Lukáš Rittstein

Veletrzní Palác

Challenged by the hybrid forms that often appear under the term “installation,” sculpture—that is, discrete objects that deal with issues of mass, gravity, volume, open- vs. closedness, movement, materiality, color, structure, monumentality, etc.—has had a hard time maintaining a meaningful place for itself within contemporary art practice. If painting can at least still claim a privileged place on the wall, sculpture has had to compete with all other objects that owe their form to the third dimension, where everything that isn’t art also is. All the more surprising, then, is the great success of the young Czech sculptor Lukáš Rittstein, who has managed to breathe new life into a constructivist idiom. That fresh, surprising, sexy art can still be produced in this language was demonstrated in his recent exhibition at Prague’s Veletržní Palác.

Here, Rittstein presented a number of small works composed of old pieces of sponge, plaster, fishtails, glass, wire, and other bits of detritus that one might find in the streets, attics, and basements of Prague. These works appeared completely valid in their own right yet at the same time functioned as “sketches,” or maquettes, since Rittstein, using different materials, “translated” many of them into larger pieces. Thus Kartáč II (Brush II), 1994, is a reinterpretation of Kartáč I, 1993, in which a decrepit old wooden brush has been blown up to monumental scale, with beautifully colored, light green, semitranslucent Plexiglas rods substituting for the bristles. Stuck into the old brush, the actual tail of a carp—a fish that holds an almost sacred place in Czech culture—becomes, in the later work, nearly whale-size, in gorgeous amber resin. Rittstein possesses the ability to integrate the most varied of ready-made materials so that their individual identity is retained even as they are subsumed into a larger sculptural unity.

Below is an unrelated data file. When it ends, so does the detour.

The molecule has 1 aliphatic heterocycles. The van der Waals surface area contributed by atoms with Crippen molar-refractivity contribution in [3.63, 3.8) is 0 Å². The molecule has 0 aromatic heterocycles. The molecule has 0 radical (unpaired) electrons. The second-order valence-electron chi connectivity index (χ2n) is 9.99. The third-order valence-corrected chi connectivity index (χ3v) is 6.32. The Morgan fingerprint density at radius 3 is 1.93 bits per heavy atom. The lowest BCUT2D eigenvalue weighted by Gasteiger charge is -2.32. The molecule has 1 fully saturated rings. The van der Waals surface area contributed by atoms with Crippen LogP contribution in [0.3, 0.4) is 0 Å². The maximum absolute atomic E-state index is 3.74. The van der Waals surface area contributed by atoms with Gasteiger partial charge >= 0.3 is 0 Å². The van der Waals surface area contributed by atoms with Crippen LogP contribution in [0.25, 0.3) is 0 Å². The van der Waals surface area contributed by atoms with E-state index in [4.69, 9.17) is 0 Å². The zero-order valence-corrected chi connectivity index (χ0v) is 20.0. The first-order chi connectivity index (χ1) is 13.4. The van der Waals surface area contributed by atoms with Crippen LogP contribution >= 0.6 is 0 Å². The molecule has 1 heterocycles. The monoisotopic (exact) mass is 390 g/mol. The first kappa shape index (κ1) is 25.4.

In theory, a work like Saturn, 1997, an arrangement of both found and fabricated cylindrical, circular, spherical, and conical elements, with its part-to-whole relationships, should not be possible in the late twentieth century. After all, this kind of straightforward constructivist language was first used by sculptors nearly a hundred years ago and has been employed by innumerable artists since. Yet here we happily find the limits of art theory when confronted by an experience with an object, for the wonderful thing about Saturn, a work refreshingly free of slickness, art-historical irony, and banal social commentary, is that it convinces you by its sheer presence.

Rittstein is one of the few Czech artists of his generation to be producing first-rate art without one feeling that he is straining to conform to the most obvious trends in an increasingly international—and therefore homogenized—art scene. He also may be the first to use national identity to his advantage, shrewdly picking up on the most significant threads of Czech modernism. He seems to be taking cues in particular from Zdeněk Pešánek, the innovative futurist sculptor active between the wars (and the first artist to incorporate electric light in a sculptural object), and Karel Malich, who produced some wonderfully playful, formally elegant objects in the ’60s and ’70s in materials such as wood, Plexiglas, and colored wire. Other palpable influences include British sculptors such as Richard Deacon and Tony Cragg. All of which is to say that Rittstein has placed himself in very good company.

Jeff Crane